Islamic Architecture in Andalucia

Specifically, the two mesmerizing beautifully old and intricate palaces of La Alhambra, Granada and Real Alcázar, Sevilla. The Nasrid palaces of the Alhambra were built by the last Muslim dynasty on the Iberian peninsula during the 14th century, while the Palacio de Pedro I of the Alcázar was built for the king of Castile in the same time period, with various additions and restorations over the hundreds of years since their construction. Both left us in awe of their detail and color and use of light and water to create powerfully peaceful spaces.

I have jumbled the photos here between the two sites, the (hover) titles indicate where each is taken.

Real Alcázar, Sevilla Sunset, Nasrid Palaces, La Alhambra, Granada Real Alcázar, Sevilla

Intricate domes and carved ceilings far above cap many of the spaces, often with further layers of three-dimensional arches, domes or stalactite shapes within. I could have stared at each of these for the entirety of our visits.

Nasrid Palaces, La Alhambra, Granada Real Alcázar, Sevilla Nasrid Palaces, La Alhambra, Granada

Light pours into these spaces from above and all around.

La Alhambra, Granada Real Alcázar, Sevilla

Several materials are used to produce related patterns and effects – whether tile, marble, or wood it may be decorating the walls or arches or ceiling and incorporate painted colors or carved openings for light and air. Somehow to me it has neither the gaudy ornateness or heavy massiveness of much of the surrounding centuries’ architecture.

Nasrid Palaces, La Alhambra, GranadaReal Alcázar, SevillaNasrid Palaces, La Alhambra, Granada

As a lover of geometric pattern (rather than, say, arabic poetry calligraphy), the tile work stands out throughout these rooms – so much variation over simple themes, so many alternate paths to the same intersections of star-filled points.

Nasrid Palaces, La Alhambra, Granada Nasrid Palaces, La Alhambra, Granada Nasrid Palaces, La Alhambra, Granada

Real Alcázar, Sevilla Real Alcázar, Sevilla Real Alcázar, Sevilla

Water, in fountains and pools and rivulets cut in the floors, connects the inside and outside spaces of these palaces. Incredibly worthwhile visits to both, inspiration for art and a life of balance.

Nasrid Palaces, La Alhambra, Granada Real Alcázar, Sevilla Real Alcázar, Sevilla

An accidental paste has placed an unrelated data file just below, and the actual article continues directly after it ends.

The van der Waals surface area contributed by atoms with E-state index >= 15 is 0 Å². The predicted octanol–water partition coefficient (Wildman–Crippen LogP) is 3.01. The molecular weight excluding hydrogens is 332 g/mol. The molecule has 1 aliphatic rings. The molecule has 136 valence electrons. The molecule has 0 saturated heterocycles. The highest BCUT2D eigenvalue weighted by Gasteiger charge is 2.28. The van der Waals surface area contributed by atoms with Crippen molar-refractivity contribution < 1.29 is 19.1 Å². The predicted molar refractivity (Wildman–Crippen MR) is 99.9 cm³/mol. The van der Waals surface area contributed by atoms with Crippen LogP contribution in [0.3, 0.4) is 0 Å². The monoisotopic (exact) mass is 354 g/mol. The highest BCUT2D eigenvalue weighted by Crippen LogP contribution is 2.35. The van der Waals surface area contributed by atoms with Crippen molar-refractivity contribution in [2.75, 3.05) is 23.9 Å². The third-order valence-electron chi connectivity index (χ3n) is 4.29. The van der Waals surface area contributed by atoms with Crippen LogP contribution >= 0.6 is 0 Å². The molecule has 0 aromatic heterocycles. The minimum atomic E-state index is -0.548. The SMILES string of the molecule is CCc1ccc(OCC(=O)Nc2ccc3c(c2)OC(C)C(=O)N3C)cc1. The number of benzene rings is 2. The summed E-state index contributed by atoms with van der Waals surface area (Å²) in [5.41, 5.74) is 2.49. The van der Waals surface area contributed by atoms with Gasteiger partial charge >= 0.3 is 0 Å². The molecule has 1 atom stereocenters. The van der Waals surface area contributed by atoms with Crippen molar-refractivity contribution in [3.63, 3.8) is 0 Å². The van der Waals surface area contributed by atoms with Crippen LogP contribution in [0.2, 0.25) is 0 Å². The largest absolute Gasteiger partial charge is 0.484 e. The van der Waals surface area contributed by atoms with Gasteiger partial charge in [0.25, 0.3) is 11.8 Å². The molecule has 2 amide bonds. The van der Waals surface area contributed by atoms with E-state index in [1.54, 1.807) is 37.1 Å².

Semana Santa in Granada

Easter Sunday falls right in the middle of our trip to Spain, and Holy Week (Semana Santa) overlapped with our stay in Granada, in the region of Andalucia known for particularly elaborate processions and intricate massive hand-carried floats called pasos during this high-point of Christian penitence, lament, and celebration.

Procession, Alhambra, Granada

On the train from Barcelona to Málaga that Thursday morning we happened to be seated across from a Swiss-Spanish photographer who has returned year after year to Málaga to document the processions there. Salva Magaz introduced himself and gave us a personal preview on his laptop of the solemn exertion involved in carrying these floats, dozens of men carrying often well over a ton of wood and silver and decoration for hours into the night. Beautiful photography, engaging conversation about religion and world travel, the Andalucian countryside and coast; we talked off and on for the next several hours, a warm connection made with a good human on this cross-country train ride.

Arriving in Granada after dark that night, our taxi driver initially told us it would simply not be possible to get to our apartment – a procession was moving step by step along our street all evening. Winding his car’s way through the narrow hillside cobble roads of the Albaicín neighborhood crowded with pedestrians, he got us close and we walked behind the tail of the clamor to reach our lodgings, nestled below the Alhambra.

Stephanie knows how to pick apartments for our trips. La Alhambra por la Semana Santa con la luna llena.

Four other processions were making their way through town at the same time on Thursday, and onlookers lined the streets waiting for the procession’s return after 2am. Every day of the week has processions by different brotherhoods (lay Catholic organizations), and on Friday we encountered more beginning in the afternoon, some heralded by drums, others marked by lingering clouds of incense.

Procession, Alhambra, Granada

Our tickets for the historical highlight of this visit, the Alhambra, were scheduled for Saturday afternoon, which by luck happens to be the starting point of the only procession that day: Santa Maria de la Alhambra. Led by a marching band, then hundreds of costumed penitents in blue capes and capirotes, women in black veils, children in vestments ready to light the meter-long candles of the procession later in evening, the slowly moving march paused regularly in silence to file its way through the winding road out of the Alhambra. Nearly an hour after it began, the paso depicting Mary at the foot of the cross inched past us with a second band, with sweating men in rough cotton headbands and kneepads already trading places for a rest and water, ready to continue to march down to the Cathedral and return to the Alhambra after midnight.

Procession, Alhambra, Granada Procession, Alhambra, Granada Procession, Alhambra, Granada

A solemn walking vigil into Easter morning, a particularly spiritual time to visit this historic town.